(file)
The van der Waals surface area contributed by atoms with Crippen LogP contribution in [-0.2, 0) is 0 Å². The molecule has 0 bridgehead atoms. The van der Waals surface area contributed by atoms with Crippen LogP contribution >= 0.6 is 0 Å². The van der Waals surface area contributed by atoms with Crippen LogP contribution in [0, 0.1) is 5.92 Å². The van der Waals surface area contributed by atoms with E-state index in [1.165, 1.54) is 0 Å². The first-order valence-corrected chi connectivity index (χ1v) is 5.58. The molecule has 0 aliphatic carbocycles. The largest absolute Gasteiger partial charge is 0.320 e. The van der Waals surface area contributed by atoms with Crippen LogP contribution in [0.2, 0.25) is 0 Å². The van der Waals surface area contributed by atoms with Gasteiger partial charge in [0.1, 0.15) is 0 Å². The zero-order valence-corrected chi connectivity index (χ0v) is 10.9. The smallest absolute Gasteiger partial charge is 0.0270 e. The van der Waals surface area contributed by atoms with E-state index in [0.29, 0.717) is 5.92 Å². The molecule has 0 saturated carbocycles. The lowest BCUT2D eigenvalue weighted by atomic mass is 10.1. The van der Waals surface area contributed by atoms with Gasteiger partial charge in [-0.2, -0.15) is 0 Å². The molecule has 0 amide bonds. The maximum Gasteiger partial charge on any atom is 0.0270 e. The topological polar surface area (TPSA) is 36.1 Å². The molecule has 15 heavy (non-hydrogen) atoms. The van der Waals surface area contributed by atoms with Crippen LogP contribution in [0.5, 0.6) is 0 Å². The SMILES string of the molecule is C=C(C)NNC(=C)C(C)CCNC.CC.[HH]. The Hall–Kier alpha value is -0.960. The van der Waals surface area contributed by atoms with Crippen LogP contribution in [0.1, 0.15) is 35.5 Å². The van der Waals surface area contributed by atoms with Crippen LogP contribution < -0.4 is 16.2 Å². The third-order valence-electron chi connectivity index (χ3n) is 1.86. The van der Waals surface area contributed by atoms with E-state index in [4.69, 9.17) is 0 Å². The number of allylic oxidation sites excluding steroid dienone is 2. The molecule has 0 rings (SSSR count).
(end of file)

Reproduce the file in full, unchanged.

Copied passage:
The van der Waals surface area contributed by atoms with Crippen LogP contribution in [-0.2, 0) is 0 Å². The molecule has 0 bridgehead atoms. The van der Waals surface area contributed by atoms with Crippen LogP contribution >= 0.6 is 0 Å². The van der Waals surface area contributed by atoms with Crippen LogP contribution in [0, 0.1) is 5.92 Å². The van der Waals surface area contributed by atoms with E-state index in [1.165, 1.54) is 0 Å². The first-order valence-corrected chi connectivity index (χ1v) is 5.58. The molecule has 0 aliphatic carbocycles. The largest absolute Gasteiger partial charge is 0.320 e. The van der Waals surface area contributed by atoms with Crippen LogP contribution in [0.2, 0.25) is 0 Å². The van der Waals surface area contributed by atoms with Gasteiger partial charge in [0.1, 0.15) is 0 Å². The zero-order valence-corrected chi connectivity index (χ0v) is 10.9. The smallest absolute Gasteiger partial charge is 0.0270 e. The van der Waals surface area contributed by atoms with E-state index in [0.29, 0.717) is 5.92 Å². The molecule has 0 saturated carbocycles. The lowest BCUT2D eigenvalue weighted by atomic mass is 10.1. The van der Waals surface area contributed by atoms with Gasteiger partial charge in [-0.2, -0.15) is 0 Å². The molecule has 0 amide bonds. The maximum Gasteiger partial charge on any atom is 0.0270 e. The topological polar surface area (TPSA) is 36.1 Å². The molecule has 15 heavy (non-hydrogen) atoms. The van der Waals surface area contributed by atoms with Crippen LogP contribution in [0.5, 0.6) is 0 Å². The SMILES string of the molecule is C=C(C)NNC(=C)C(C)CCNC.CC.[HH]. The Hall–Kier alpha value is -0.960. The van der Waals surface area contributed by atoms with Crippen LogP contribution in [0.1, 0.15) is 35.5 Å². The van der Waals surface area contributed by atoms with Crippen LogP contribution < -0.4 is 16.2 Å². The third-order valence-electron chi connectivity index (χ3n) is 1.86. The van der Waals surface area contributed by atoms with E-state index in [4.69, 9.17) is 0 Å². The number of allylic oxidation sites excluding steroid dienone is 2. The molecule has 0 rings (SSSR count).